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Subject Linguistics

DOI: 10.1111/b.9780631214816.1999.x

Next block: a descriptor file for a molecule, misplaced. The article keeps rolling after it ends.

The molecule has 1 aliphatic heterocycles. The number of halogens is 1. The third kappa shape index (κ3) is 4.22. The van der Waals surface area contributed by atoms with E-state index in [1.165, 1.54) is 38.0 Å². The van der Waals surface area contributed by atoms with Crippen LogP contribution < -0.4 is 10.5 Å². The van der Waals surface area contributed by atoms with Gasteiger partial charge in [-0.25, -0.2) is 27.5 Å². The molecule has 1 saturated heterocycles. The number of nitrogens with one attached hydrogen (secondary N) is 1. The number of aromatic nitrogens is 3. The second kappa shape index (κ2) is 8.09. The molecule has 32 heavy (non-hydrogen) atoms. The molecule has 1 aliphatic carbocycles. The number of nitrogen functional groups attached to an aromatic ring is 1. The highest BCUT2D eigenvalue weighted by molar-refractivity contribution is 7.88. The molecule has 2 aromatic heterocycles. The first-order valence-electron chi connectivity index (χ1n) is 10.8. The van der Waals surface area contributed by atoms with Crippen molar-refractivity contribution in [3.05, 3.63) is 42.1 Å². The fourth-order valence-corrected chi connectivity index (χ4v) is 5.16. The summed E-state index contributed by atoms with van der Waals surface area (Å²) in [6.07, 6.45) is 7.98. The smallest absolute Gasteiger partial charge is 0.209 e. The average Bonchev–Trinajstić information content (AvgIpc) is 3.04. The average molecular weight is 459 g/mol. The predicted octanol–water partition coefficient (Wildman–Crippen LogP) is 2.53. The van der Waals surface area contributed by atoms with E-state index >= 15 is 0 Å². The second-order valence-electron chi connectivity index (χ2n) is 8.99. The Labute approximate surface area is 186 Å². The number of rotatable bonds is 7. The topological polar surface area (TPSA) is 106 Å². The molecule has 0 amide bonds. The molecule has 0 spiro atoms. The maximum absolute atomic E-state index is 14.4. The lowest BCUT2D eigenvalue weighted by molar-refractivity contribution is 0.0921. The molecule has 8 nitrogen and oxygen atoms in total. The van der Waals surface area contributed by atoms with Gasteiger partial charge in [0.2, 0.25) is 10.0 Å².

A term coined as an opposite to ‘literacy’, which has come into vogue in the wake of the scientific investigation of how linguistic communication differs in speech and writing. Research has focused on two different phenomena: speech as opposed to writing in literate societies, and communication in non-literate societies. With respect to the first, ‘orality’ refers to the mode of linguistic production and the specific characteristics of oral language use as well as to the products thereof, for instance oral composition (narrative), spontaneous speech, and conversation. The focal question is how the oral mode used by co-present speakers determines structural features of oral texts. In traditional grammatical analysis written language has often been taken as the standard of which its oral manifestation deviated in various respects. Oral styles are characterized as more situation bound, personal, specific, concrete and redundant than their literate counterparts. Social registers, such as Basil Bernstein's ‘restricted’ and ‘elaborated’ codes, have also been likened to oral and literate styles, respectively. In regard to the second phenomenon, ‘orality’ refers to the social organization of non-literate cultures. Genuine orality in this sense is a state of affairs where the alternative between the spoken and the written mode is unknown. Social systems with and without literacy have been ... log in or subscribe to read full text

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